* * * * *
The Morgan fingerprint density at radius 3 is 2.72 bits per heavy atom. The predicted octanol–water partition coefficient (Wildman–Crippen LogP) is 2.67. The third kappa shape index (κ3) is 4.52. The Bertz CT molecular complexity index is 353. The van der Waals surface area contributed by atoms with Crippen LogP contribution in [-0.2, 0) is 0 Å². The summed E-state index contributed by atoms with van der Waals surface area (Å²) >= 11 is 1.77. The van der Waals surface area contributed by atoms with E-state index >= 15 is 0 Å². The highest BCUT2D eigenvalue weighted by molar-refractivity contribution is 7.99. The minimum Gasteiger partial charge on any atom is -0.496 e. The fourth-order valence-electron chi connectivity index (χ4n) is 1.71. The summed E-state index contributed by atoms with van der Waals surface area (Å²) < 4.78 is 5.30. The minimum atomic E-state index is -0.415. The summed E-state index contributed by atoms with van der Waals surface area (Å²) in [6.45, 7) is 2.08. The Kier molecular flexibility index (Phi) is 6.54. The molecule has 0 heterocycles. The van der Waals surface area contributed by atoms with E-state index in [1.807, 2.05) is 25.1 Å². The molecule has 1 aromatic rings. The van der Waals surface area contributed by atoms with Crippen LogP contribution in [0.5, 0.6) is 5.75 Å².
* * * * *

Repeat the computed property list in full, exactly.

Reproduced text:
The Morgan fingerprint density at radius 3 is 2.72 bits per heavy atom. The predicted octanol–water partition coefficient (Wildman–Crippen LogP) is 2.67. The third kappa shape index (κ3) is 4.52. The Bertz CT molecular complexity index is 353. The van der Waals surface area contributed by atoms with Crippen LogP contribution in [-0.2, 0) is 0 Å². The summed E-state index contributed by atoms with van der Waals surface area (Å²) >= 11 is 1.77. The van der Waals surface area contributed by atoms with E-state index >= 15 is 0 Å². The highest BCUT2D eigenvalue weighted by molar-refractivity contribution is 7.99. The minimum Gasteiger partial charge on any atom is -0.496 e. The fourth-order valence-electron chi connectivity index (χ4n) is 1.71. The summed E-state index contributed by atoms with van der Waals surface area (Å²) < 4.78 is 5.30. The minimum atomic E-state index is -0.415. The summed E-state index contributed by atoms with van der Waals surface area (Å²) in [6.45, 7) is 2.08. The Kier molecular flexibility index (Phi) is 6.54. The molecule has 0 heterocycles. The van der Waals surface area contributed by atoms with E-state index in [1.807, 2.05) is 25.1 Å². The molecule has 1 aromatic rings. The van der Waals surface area contributed by atoms with Crippen LogP contribution in [0.5, 0.6) is 5.75 Å².